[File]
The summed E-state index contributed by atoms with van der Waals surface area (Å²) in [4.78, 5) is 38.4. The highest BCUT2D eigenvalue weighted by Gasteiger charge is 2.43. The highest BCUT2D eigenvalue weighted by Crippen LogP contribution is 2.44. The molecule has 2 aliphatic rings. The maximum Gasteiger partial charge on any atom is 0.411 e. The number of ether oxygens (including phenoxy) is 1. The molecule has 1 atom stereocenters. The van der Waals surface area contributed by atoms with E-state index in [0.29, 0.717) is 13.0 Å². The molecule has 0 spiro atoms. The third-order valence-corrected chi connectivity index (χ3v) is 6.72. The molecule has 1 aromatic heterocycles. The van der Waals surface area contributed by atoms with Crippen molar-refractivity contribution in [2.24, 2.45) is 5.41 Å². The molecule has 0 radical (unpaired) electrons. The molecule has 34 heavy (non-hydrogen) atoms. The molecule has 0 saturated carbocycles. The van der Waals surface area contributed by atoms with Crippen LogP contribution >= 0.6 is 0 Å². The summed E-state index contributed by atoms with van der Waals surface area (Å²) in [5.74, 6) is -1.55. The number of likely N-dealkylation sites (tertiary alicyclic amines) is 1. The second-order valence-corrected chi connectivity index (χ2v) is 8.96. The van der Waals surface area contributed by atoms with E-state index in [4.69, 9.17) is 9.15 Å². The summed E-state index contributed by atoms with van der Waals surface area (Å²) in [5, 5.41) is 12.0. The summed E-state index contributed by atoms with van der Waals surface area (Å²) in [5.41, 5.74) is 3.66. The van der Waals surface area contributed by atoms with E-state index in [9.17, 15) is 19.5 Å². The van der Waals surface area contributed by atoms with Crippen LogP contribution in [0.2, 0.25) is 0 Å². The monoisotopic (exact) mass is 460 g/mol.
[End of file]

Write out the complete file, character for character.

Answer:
The summed E-state index contributed by atoms with van der Waals surface area (Å²) in [4.78, 5) is 38.4. The highest BCUT2D eigenvalue weighted by Gasteiger charge is 2.43. The highest BCUT2D eigenvalue weighted by Crippen LogP contribution is 2.44. The molecule has 2 aliphatic rings. The maximum Gasteiger partial charge on any atom is 0.411 e. The number of ether oxygens (including phenoxy) is 1. The molecule has 1 atom stereocenters. The van der Waals surface area contributed by atoms with E-state index in [0.29, 0.717) is 13.0 Å². The molecule has 0 spiro atoms. The third-order valence-corrected chi connectivity index (χ3v) is 6.72. The molecule has 1 aromatic heterocycles. The van der Waals surface area contributed by atoms with Crippen molar-refractivity contribution in [2.24, 2.45) is 5.41 Å². The molecule has 0 radical (unpaired) electrons. The molecule has 34 heavy (non-hydrogen) atoms. The molecule has 0 saturated carbocycles. The van der Waals surface area contributed by atoms with Crippen LogP contribution >= 0.6 is 0 Å². The summed E-state index contributed by atoms with van der Waals surface area (Å²) in [5.74, 6) is -1.55. The number of likely N-dealkylation sites (tertiary alicyclic amines) is 1. The second-order valence-corrected chi connectivity index (χ2v) is 8.96. The van der Waals surface area contributed by atoms with E-state index in [4.69, 9.17) is 9.15 Å². The summed E-state index contributed by atoms with van der Waals surface area (Å²) in [5, 5.41) is 12.0. The summed E-state index contributed by atoms with van der Waals surface area (Å²) in [5.41, 5.74) is 3.66. The van der Waals surface area contributed by atoms with E-state index in [9.17, 15) is 19.5 Å². The van der Waals surface area contributed by atoms with Crippen LogP contribution in [0.2, 0.25) is 0 Å². The monoisotopic (exact) mass is 460 g/mol.